But if they want to pivot more to the future, maybe they think about it?

This corner would hate to see VanVleet go. Hopefully he simply gets healthier and starts playing up to his capabilities more consistently again.

We still maintain having more help beside him would go a long way. Both Lowry and VanVleet thrived when both were on the court together.

Dealing Siakam doesn’t make any sense, even though he’s quite a bit older than Barnes, Achiuwa and Anunoby, the key building blocks. Good luck finding another Siakam. He’s an organizational success story, a shining beacon of player and team coming together.

They could move Anunoby, knowing he’s 1.5 years away from a massive payday and will have the choice of leaving the only franchise he’s known at that time. Toronto would get back a mega-haul for Anunoby.

Lots of options. None are no-brainers.

NBA Power Rankings, Week 9 – Nets quickly gaining ground in East, but Milwaukee is again the team to beat – ESPN

22. Toronto Raptors
2022-23 record: 13-18
Previous ranking: 19

The hits just keep on coming for Toronto, which simply can’t buy a basket. The Raptors are 29th in the NBA in 3-point percentage over their past 11 games — which coincides with a 2-9 record (that also ranks 29th over the span, ahead of the Wizards). It’s safe to say this is not what the Raptors were expecting from their season, as they now sit five games below .500 despite having scored exactly the same number of points as they’ve given up this season.

NBA Power Rankings: Knicks make leap; Warriors plunge; holiday gift ideas for every team – The Athletic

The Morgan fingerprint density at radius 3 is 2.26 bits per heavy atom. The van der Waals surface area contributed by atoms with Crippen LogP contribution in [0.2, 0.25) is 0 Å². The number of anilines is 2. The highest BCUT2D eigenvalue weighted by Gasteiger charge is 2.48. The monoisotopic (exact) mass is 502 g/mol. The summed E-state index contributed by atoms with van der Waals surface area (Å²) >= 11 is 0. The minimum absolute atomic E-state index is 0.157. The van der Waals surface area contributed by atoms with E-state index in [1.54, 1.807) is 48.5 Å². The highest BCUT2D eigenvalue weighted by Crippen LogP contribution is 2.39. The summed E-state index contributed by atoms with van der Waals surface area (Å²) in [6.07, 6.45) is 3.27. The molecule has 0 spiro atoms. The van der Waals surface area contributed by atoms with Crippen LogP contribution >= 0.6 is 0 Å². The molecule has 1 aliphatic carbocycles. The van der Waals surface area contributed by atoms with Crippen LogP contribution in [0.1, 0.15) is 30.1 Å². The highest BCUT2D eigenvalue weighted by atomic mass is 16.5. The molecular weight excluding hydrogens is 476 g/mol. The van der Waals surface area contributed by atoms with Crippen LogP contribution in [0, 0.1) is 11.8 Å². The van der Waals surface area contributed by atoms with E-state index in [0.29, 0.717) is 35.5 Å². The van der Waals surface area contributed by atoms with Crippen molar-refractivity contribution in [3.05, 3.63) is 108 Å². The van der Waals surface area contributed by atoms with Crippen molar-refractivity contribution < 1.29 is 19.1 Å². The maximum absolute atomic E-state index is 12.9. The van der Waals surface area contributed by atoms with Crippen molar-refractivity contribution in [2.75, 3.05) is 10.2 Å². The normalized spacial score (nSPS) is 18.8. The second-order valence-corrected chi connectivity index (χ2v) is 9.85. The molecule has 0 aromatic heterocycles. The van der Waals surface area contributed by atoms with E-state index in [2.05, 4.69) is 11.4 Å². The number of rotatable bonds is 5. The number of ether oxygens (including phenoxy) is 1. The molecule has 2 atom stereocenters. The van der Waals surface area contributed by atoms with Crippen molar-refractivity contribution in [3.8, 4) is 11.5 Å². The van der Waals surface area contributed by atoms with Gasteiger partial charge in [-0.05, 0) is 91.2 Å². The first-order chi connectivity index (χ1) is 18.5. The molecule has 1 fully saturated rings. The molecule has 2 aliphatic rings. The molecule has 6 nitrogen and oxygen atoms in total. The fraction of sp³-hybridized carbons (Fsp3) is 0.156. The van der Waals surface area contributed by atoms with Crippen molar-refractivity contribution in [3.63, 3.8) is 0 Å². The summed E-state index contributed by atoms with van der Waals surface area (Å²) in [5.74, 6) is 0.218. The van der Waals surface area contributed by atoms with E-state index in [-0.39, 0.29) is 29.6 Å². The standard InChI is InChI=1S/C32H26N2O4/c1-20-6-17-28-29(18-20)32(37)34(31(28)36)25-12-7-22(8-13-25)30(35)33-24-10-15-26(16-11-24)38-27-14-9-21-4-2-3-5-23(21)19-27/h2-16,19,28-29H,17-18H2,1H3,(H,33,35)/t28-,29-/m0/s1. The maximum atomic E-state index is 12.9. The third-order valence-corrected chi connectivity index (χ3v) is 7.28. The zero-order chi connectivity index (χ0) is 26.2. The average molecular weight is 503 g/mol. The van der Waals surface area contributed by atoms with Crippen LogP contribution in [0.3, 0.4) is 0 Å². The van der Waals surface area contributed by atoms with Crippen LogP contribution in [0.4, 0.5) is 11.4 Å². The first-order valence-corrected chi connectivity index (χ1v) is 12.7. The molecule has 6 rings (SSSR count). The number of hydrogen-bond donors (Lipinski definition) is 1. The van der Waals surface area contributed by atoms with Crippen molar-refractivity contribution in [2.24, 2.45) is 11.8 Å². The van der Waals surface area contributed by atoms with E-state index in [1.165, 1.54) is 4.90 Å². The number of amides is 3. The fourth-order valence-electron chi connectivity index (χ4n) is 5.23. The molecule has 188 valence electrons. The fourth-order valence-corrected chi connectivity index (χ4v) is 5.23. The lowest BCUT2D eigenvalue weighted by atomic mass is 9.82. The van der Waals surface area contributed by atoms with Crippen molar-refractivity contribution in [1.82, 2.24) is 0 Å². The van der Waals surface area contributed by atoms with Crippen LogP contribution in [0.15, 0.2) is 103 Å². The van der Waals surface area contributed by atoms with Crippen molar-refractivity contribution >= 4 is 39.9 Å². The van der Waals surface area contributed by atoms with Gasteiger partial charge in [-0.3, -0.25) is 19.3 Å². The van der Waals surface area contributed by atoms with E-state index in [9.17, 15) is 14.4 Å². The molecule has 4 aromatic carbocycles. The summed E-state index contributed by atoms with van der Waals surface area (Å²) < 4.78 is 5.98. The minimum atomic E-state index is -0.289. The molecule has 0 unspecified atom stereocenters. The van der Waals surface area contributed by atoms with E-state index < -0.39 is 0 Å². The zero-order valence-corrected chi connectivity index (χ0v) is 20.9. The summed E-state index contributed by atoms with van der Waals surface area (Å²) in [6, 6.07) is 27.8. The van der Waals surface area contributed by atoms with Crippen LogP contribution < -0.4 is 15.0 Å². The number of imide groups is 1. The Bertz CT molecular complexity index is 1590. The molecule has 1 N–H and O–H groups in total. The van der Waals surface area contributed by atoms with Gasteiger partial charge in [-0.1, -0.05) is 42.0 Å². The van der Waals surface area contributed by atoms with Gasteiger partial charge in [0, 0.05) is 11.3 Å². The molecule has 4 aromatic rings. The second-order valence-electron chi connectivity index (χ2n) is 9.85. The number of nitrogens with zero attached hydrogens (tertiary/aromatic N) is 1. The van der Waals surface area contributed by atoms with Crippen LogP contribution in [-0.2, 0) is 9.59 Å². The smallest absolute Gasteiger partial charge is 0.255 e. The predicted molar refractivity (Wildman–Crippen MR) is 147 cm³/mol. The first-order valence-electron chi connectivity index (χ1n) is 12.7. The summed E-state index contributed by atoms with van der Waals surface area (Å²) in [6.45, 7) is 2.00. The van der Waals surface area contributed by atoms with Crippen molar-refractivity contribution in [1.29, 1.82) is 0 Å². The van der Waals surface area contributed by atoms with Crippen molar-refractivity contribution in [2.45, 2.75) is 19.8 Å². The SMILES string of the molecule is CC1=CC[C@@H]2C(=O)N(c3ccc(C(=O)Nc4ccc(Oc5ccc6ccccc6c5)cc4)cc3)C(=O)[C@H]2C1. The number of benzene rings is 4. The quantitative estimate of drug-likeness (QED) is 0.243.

Tier 5: Looking to make the Play-In

19. Toronto Raptors (previously 16th) | 13-17 | +0.2 net rating

Weekly slate: Loss to Kings, Loss to Nets, Loss to Warriors

Big-ticket gift idea: Lasik Eye Surgery Groupon. The Toronto Raptors do not have the talent of a team that should struggle making shots as much as they do. Fred VanVleet, OG Anunoby, Pascal Siakam, Scottie Barnes, Gary Trent Jr. and Chris Boucher should all be shooting the 3-ball way better than they do. It’s almost incomprehensible that this team struggles so much at hitting shots. Let’s get some corrective surgery for those eyeballs and get the Raptors back on track with letting it fly.

What Jackson is getting them at the office: DVD box set to the “Jurassic Park” franchise. This Raptors team needs to jump start the offense. The efficiency is getting better, so that’s good. But where is the punch for such a versatile and exciting team? I need the Raptors to play a lot faster because then they can maximize their versatility and athleticism more. They need to watch how the Raptors in the “Jurassic” franchise attack. Quick, swiftly and tenaciously.

Why this ranking? I’m still keeping my faith in this team, but they need to start winning some games soon. They shouldn’t have dropped the games against Sacramento or the Warriors this week.